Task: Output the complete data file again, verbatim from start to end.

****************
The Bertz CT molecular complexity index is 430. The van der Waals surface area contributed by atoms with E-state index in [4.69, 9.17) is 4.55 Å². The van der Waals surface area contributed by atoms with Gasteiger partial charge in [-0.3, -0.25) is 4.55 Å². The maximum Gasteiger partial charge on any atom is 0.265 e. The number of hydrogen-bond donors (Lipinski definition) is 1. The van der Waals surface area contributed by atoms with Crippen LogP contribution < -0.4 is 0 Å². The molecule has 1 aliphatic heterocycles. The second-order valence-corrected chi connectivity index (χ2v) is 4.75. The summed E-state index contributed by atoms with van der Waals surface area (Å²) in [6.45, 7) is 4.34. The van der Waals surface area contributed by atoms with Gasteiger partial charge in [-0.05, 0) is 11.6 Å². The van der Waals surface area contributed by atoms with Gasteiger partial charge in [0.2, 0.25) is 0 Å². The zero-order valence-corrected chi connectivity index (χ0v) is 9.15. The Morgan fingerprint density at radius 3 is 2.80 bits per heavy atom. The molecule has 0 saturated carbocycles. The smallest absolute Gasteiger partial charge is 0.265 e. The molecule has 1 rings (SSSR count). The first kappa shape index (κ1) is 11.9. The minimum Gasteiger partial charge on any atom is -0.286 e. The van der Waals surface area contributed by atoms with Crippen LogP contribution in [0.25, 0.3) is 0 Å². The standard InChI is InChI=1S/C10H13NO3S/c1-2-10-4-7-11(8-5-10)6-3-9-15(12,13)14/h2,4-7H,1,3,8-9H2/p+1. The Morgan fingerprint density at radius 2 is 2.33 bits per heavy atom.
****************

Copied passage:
The Bertz CT molecular complexity index is 430. The van der Waals surface area contributed by atoms with E-state index in [4.69, 9.17) is 4.55 Å². The van der Waals surface area contributed by atoms with Gasteiger partial charge in [-0.3, -0.25) is 4.55 Å². The maximum Gasteiger partial charge on any atom is 0.265 e. The number of hydrogen-bond donors (Lipinski definition) is 1. The van der Waals surface area contributed by atoms with Crippen LogP contribution < -0.4 is 0 Å². The molecule has 1 aliphatic heterocycles. The second-order valence-corrected chi connectivity index (χ2v) is 4.75. The summed E-state index contributed by atoms with van der Waals surface area (Å²) in [6.45, 7) is 4.34. The van der Waals surface area contributed by atoms with Gasteiger partial charge in [-0.05, 0) is 11.6 Å². The van der Waals surface area contributed by atoms with Gasteiger partial charge in [0.2, 0.25) is 0 Å². The zero-order valence-corrected chi connectivity index (χ0v) is 9.15. The Morgan fingerprint density at radius 3 is 2.80 bits per heavy atom. The molecule has 0 saturated carbocycles. The smallest absolute Gasteiger partial charge is 0.265 e. The molecule has 1 rings (SSSR count). The first kappa shape index (κ1) is 11.9. The minimum Gasteiger partial charge on any atom is -0.286 e. The van der Waals surface area contributed by atoms with Crippen LogP contribution in [0.25, 0.3) is 0 Å². The standard InChI is InChI=1S/C10H13NO3S/c1-2-10-4-7-11(8-5-10)6-3-9-15(12,13)14/h2,4-7H,1,3,8-9H2/p+1. The Morgan fingerprint density at radius 2 is 2.33 bits per heavy atom.